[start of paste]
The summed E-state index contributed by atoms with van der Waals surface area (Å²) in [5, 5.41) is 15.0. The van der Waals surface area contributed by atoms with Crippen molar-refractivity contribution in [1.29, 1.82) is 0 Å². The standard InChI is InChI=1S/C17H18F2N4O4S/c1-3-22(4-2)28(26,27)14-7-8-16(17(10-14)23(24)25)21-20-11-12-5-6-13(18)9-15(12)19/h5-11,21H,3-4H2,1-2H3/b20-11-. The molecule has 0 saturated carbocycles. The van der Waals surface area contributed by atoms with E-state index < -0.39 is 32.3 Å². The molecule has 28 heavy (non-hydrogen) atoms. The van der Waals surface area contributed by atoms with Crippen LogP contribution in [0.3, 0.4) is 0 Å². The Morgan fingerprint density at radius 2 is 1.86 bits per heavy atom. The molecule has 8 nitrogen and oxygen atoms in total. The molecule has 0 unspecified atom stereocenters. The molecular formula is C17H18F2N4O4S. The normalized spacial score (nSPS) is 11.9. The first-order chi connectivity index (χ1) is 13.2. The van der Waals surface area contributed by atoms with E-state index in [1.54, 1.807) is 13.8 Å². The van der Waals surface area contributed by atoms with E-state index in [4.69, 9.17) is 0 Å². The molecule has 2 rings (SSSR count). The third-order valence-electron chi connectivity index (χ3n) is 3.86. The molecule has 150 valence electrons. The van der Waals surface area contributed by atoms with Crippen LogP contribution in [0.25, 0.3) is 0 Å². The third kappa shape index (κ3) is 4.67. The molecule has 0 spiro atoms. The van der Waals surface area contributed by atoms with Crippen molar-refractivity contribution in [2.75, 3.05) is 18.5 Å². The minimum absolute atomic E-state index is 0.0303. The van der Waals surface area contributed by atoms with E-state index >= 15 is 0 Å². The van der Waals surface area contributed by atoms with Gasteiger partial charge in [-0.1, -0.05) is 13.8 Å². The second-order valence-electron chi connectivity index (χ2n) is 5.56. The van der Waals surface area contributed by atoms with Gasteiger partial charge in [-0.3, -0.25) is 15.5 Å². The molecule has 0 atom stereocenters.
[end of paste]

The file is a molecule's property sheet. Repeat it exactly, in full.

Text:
The summed E-state index contributed by atoms with van der Waals surface area (Å²) in [5, 5.41) is 15.0. The van der Waals surface area contributed by atoms with Crippen molar-refractivity contribution in [1.29, 1.82) is 0 Å². The standard InChI is InChI=1S/C17H18F2N4O4S/c1-3-22(4-2)28(26,27)14-7-8-16(17(10-14)23(24)25)21-20-11-12-5-6-13(18)9-15(12)19/h5-11,21H,3-4H2,1-2H3/b20-11-. The molecule has 0 saturated carbocycles. The van der Waals surface area contributed by atoms with E-state index < -0.39 is 32.3 Å². The molecule has 28 heavy (non-hydrogen) atoms. The van der Waals surface area contributed by atoms with Crippen LogP contribution in [0.3, 0.4) is 0 Å². The Morgan fingerprint density at radius 2 is 1.86 bits per heavy atom. The molecule has 8 nitrogen and oxygen atoms in total. The molecule has 0 unspecified atom stereocenters. The molecular formula is C17H18F2N4O4S. The normalized spacial score (nSPS) is 11.9. The first-order chi connectivity index (χ1) is 13.2. The van der Waals surface area contributed by atoms with E-state index in [1.54, 1.807) is 13.8 Å². The van der Waals surface area contributed by atoms with E-state index in [4.69, 9.17) is 0 Å². The molecule has 2 rings (SSSR count). The third-order valence-electron chi connectivity index (χ3n) is 3.86. The molecule has 150 valence electrons. The van der Waals surface area contributed by atoms with Crippen LogP contribution in [0.25, 0.3) is 0 Å². The third kappa shape index (κ3) is 4.67. The molecule has 0 spiro atoms. The van der Waals surface area contributed by atoms with Crippen molar-refractivity contribution in [2.75, 3.05) is 18.5 Å². The minimum absolute atomic E-state index is 0.0303. The van der Waals surface area contributed by atoms with E-state index >= 15 is 0 Å². The van der Waals surface area contributed by atoms with Gasteiger partial charge in [-0.1, -0.05) is 13.8 Å². The second-order valence-electron chi connectivity index (χ2n) is 5.56. The van der Waals surface area contributed by atoms with Gasteiger partial charge in [-0.3, -0.25) is 15.5 Å². The molecule has 0 atom stereocenters.